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Publication numberUS7760928 B2
Publication typeGrant
Application numberUS 11/550,357
Publication dateJul 20, 2010
Filing dateOct 17, 2006
Priority dateOct 17, 2006
Fee statusPaid
Also published asUS20080089617
Publication number11550357, 550357, US 7760928 B2, US 7760928B2, US-B2-7760928, US7760928 B2, US7760928B2
InventorsTuvia-Dror Kutscher, Yaacov Zak, Rami Elishai, Erez Fridman
Original AssigneeApplied Materials Israel, Ltd.
Export CitationBiBTeX, EndNote, RefMan
External Links: USPTO, USPTO Assignment, Espacenet
Focus error correction system and method
US 7760928 B2
Abstract
A method for focus error corrections. The method includes: determining a focus scheme in response to: a spatial relationship between an upper surface of at least a first portion of a substantially transparent upper layer of an inspected object and between an upper surface of at least a first portion of a reflective layer of the inspected object; wherein the reflective layer is positioned below the transparent upper layer, and a position of at least one height differentiated narrow feature of inspected object; wherein during a scan of each height differentiated narrow feature a focus error signal change rate well exceeds a focus correction rate of a focus error correction unit; and applying the focus scheme while scanning at least a portion of the inspected object.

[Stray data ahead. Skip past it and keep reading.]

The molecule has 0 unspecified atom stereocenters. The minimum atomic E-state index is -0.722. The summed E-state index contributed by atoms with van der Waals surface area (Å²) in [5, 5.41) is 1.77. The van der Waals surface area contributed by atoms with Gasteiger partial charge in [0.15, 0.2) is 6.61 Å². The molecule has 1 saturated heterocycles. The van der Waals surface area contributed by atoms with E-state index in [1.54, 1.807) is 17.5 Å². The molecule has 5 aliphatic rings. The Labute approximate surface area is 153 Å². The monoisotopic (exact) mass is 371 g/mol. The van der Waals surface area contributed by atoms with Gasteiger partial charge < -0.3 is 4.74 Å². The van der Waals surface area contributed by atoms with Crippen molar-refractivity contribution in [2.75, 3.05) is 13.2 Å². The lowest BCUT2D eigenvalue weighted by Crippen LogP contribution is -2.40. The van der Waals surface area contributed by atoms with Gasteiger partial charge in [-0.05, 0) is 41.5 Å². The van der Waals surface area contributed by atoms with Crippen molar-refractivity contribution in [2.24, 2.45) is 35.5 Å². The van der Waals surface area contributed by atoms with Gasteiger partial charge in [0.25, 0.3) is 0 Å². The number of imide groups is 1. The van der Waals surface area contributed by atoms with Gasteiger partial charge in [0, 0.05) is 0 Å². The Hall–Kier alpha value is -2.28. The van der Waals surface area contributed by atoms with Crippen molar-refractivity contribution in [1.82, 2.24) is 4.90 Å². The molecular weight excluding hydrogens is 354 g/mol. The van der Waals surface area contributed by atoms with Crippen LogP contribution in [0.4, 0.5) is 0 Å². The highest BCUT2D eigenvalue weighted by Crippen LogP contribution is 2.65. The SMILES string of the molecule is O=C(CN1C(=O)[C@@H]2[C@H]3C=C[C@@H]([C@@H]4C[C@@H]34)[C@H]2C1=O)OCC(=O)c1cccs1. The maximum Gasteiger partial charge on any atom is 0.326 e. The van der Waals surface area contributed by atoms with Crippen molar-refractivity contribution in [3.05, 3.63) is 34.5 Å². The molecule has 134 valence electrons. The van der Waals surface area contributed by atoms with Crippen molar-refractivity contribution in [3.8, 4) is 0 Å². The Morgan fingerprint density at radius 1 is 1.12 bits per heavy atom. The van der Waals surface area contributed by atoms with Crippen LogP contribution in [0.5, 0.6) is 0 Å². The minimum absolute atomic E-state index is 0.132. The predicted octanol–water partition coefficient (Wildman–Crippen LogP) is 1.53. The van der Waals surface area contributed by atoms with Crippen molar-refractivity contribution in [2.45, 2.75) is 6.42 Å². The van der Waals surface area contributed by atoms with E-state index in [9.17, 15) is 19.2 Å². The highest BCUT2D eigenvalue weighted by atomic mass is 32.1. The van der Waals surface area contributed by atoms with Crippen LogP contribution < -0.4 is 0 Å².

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Claims(20)
1. A method for focus error corrections: the method comprises:
determining a focus scheme in response to:
a spatial relationship between an upper surface of at least a first portion of a substantially transparent upper layer of an inspected object and an upper surface of at least a first portion of a reflective layer of the inspected object; wherein the reflective layer is positioned below the transparent upper layer, and
a position of at least one height differentiated narrow feature of inspected object; wherein during a scan of each height differentiated narrow feature a focus error signal change rate well exceeds a focus correction rate of a focus error correction unit; and